4.3.2      We are observed very frequently already:

We are observed by many people already, probably more than any other professional. We have taken on student teachers that have an ever-increasing and extended element of observing our practice. The Educational Psychologist; Occupational Therapist etc…etc…etc… all want to come in and observe us in our classrooms. Now, Droichead expects us to allow NQTs to observe us too. We have never been asked to give our permission, it is just expected.

4.3.3      Droichead Judges and Inspects Experienced Teachers:

Teachers will be judged and inspected during the Droichead process as our reward for taking over the role of the Inspectorate:

  • If we contact the Chief Inspector for support, we will be judged as to whether or not we tried hard enough before we bothered the Inspectorate, who will check that “genuine efforts have been made to engage in the Droichead process” (p.7)
  • Through Droichead Quality Assurance (DQA) visits, we will be judged again. “The DQA panel visits a sample of schools where the Droichead process has taken place” (p.7-8). The DQA will send a “report to the Teaching Council setting out its findings and recommendations” (p. 8).

 

5.0         Privacy and Confidentiality:

It appears that we are all equal, but some are more equal than others.

5.1         NQTS:

Unfairness and inequality is demonstrated again by the TC when they talk about confidentiality. “NQTs should respect the privacy of others” (p.5), yet the NQTs’ right to confidentiality may not necessarily be respected in return. For example, it is very obvious that the NQT is in trouble if the cigire arrives, as described on page 7. Where is the respect for privacy and confidentiality for the NQT in that instance?

5.2         The PST:

The PST Team is also reminded about confidentiality: “PST members should respect the privacy of others and the confidentiality of information garnered during the course of the process” (p6).

5.3         The Teaching Council:

The Droichead Quality Assurance (DQA) Report will be sent to the Teaching Council. The TC will consider it, possibly ratify it and publish it on the internet, then circulate it to the NIPT and the Inspectorate (p.8). The TC have not reminded the DQA; the TC representatives; the NIPT or the Inspectorate about confidentiality.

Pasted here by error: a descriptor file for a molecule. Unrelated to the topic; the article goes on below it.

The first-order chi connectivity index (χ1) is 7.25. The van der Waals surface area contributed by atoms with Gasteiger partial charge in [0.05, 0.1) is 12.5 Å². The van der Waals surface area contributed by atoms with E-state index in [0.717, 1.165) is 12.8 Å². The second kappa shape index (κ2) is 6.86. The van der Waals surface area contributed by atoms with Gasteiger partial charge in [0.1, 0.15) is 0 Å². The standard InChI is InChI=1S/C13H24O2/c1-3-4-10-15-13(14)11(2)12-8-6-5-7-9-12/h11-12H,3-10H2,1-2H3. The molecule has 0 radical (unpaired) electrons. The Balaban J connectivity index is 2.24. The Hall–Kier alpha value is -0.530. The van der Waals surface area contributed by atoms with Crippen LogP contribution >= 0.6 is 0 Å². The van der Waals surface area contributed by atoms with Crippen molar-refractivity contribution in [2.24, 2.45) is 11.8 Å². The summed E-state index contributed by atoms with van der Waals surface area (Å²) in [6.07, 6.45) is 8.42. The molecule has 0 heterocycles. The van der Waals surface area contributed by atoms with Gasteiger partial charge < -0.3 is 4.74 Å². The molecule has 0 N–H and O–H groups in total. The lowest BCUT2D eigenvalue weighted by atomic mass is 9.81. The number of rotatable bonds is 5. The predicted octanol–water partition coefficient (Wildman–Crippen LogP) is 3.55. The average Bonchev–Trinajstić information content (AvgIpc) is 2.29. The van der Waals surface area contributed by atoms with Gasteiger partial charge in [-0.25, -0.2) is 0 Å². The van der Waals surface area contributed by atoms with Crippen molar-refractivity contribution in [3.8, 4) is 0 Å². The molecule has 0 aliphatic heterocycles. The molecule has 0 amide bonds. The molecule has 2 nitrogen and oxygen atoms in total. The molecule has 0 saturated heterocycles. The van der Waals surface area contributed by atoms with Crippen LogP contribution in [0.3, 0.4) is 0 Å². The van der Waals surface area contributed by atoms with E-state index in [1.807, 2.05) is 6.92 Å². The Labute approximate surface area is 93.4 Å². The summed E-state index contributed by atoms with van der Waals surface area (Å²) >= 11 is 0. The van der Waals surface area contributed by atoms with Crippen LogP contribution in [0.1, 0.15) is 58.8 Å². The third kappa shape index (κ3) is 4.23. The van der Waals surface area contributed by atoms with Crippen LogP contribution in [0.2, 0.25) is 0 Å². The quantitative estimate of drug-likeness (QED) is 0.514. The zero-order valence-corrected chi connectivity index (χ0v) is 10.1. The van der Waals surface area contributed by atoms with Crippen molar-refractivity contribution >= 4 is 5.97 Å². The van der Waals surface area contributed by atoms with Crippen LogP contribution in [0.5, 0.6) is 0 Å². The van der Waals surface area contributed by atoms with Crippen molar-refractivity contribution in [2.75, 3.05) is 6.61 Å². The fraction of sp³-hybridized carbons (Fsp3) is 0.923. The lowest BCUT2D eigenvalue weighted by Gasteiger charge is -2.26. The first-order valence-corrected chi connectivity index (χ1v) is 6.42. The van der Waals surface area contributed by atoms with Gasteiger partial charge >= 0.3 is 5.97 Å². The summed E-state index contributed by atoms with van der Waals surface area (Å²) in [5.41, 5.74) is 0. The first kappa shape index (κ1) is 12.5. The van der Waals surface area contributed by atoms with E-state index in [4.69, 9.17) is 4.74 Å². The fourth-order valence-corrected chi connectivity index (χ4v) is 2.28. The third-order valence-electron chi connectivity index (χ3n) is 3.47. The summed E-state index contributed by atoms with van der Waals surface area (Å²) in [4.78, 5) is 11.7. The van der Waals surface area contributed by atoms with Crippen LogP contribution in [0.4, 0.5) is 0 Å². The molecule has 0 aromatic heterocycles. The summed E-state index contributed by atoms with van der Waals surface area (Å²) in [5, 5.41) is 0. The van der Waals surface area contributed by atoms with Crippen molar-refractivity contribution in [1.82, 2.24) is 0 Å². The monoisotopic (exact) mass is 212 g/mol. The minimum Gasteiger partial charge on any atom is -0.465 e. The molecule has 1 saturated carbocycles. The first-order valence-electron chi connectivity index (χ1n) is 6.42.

6.0         Consistency and Quality Assurance:

Some points on this topic have been made elsewhere in this Report. In addition, it must be noted that the Quality Assurance outlined on pages 7 and 8 is extremely vague. Specifics are needed or there is no assurance.

6.1         Review Mechanism for NQTs:

The review mechanism where NQTs can raise concerns is extremely vague. “A review mechanism is in place where NQTs wish to raise concerns about aspects of the Droichead process” (p.8). What aspects are allowed? What is the precise mechanism? It should be absolutely explicit and clear, to protect all parties.

6.2         Circulation of Data:

The TC document does not mention circulating the DQA Report to the NQTs or to the PSTs. This is another example of disrespect and exclusion.

Why does the TC intend to circulate the DQA Report to the Inspectorate? They have been deemed by the TC not to be “best placed to support them (NQTs) through the induction phase” (p.2).

6.3         Engagement:

Why will the TC engage with the DES on the implementation of this Droichead policy? Why not engage with teachers? Do teachers only exist to carry out the work and have no say in policy?

 

7.0         Conclusion:

All in all, this document is full of expectations for teachers to undertake extra work, without a mention of extra pay, reward or even a thank you. Teachers are expected to absolve the Colleges of Education; the DES; the Inspectorate; the TC; the NIPT of responsibility and work. A much better idea is as follows:

  1. Teachers have enough work, thank you.
  2. Colleges of Education must qualify student teachers as being fit to begin teaching or fail them.
  3. The End.

 

 

 

 

 

 

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Uncategorized

This Inequality is Unjust, Unfair, Outrageous, Demeaning

I graduated in 2011. I have been subject to the income cuts of 2011 and the revised incremental salary scale.

 

My fellow post 2011 graduates and I are not only outraged about these cuts, but we are also   genuinely concerned about our future in the public sector. After graduating from college, we struggled to find work. Some of us are still desperately seeking employment. We don’t debate that cuts had to happen in every sector of our economy during the recession. What we do find hard to swallow is the fact that our generation was specifically targeted to take these hits to our basic income. We were targeted when we were in college and had no voice.